All of the connections are made from copper. The tapered rims (flanges) are made from hammered copper wire. I hammered the wire to a tapered cross section, formed the tapered wire around a piece of rigid pipe and finally fitted it to the copper pipe. I placed the ring on the outside of the copper pipe, held it in place with an adjustable screw-clamp (like the clamp described above) and then I soldered the ring in place. The reason the rings don't look "hammered" is because they were trued up quite a bit as I am fortunate to have a 10" metal lathe. After soldering, I removed the clamp and turned (machined) the whole section on my lathe.

                                      If you look closely, you will notice that at both the Keg Head connection and at the Lyne Arm connection there is a short section of copper that is of a smaller outside diameter than that of the main pipe. I made that piece by rolling a short section of sheet copper into a cylinder, soldered it together down its length and slipped it into the pipe and soldered it into place AFTER replacing the screw-clamp over the machined copper ring. While soldering the rolled piece into the mating copper pipe, I held the rolled piece together with a second screw-clamp. The short, small diameter piece will, at the keg connection, slip into the Sankey Keg fitting for proper alignment and gasket placement and at the Lyne Arm connection it will slip into the Lyne arm for proper alignment and gasket placement at that joint; plus, it allows the joint to stay in alignment as it swivels.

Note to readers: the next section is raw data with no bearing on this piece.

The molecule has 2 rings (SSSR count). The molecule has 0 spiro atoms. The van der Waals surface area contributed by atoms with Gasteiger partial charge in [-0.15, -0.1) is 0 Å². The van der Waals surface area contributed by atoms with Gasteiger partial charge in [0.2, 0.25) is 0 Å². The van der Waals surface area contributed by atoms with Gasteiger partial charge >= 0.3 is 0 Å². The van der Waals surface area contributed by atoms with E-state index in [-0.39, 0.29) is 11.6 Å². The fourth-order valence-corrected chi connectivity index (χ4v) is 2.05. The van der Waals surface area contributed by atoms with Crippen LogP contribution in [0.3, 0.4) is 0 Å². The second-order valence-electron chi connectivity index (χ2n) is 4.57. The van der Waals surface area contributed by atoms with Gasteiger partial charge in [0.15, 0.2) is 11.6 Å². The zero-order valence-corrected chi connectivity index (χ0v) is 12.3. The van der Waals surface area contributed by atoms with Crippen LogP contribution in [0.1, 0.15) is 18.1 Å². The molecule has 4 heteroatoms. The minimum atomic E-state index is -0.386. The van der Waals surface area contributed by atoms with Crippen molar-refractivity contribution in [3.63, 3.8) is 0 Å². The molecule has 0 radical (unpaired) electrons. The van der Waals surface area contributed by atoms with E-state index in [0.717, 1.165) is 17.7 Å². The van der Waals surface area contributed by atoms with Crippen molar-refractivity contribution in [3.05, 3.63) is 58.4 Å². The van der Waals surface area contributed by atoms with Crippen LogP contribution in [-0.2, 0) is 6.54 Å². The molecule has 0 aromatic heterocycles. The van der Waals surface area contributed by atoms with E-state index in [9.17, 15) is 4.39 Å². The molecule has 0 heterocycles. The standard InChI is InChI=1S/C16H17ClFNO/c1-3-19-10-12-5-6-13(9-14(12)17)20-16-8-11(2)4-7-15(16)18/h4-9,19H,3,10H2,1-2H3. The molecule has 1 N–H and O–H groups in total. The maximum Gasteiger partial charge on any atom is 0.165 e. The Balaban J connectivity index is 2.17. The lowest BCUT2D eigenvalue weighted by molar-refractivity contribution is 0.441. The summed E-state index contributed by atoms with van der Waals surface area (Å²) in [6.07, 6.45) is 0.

I hope my explanation was clear enough. If I need to provide more details, please let me know.

                                      Tom


                                      --- In new_distillers@yahoogroups.com, "novaflux00" <novaflux00@...> wrote:
                                      >
                                      > Tom, I was wondering if you could tell me how you made your Lyne arm? Then your procedure for making your quick connections? I have done some copper work before. Your design is beautiful.
                                      >
                                      > Thank you,
                                      > Nova
                                      >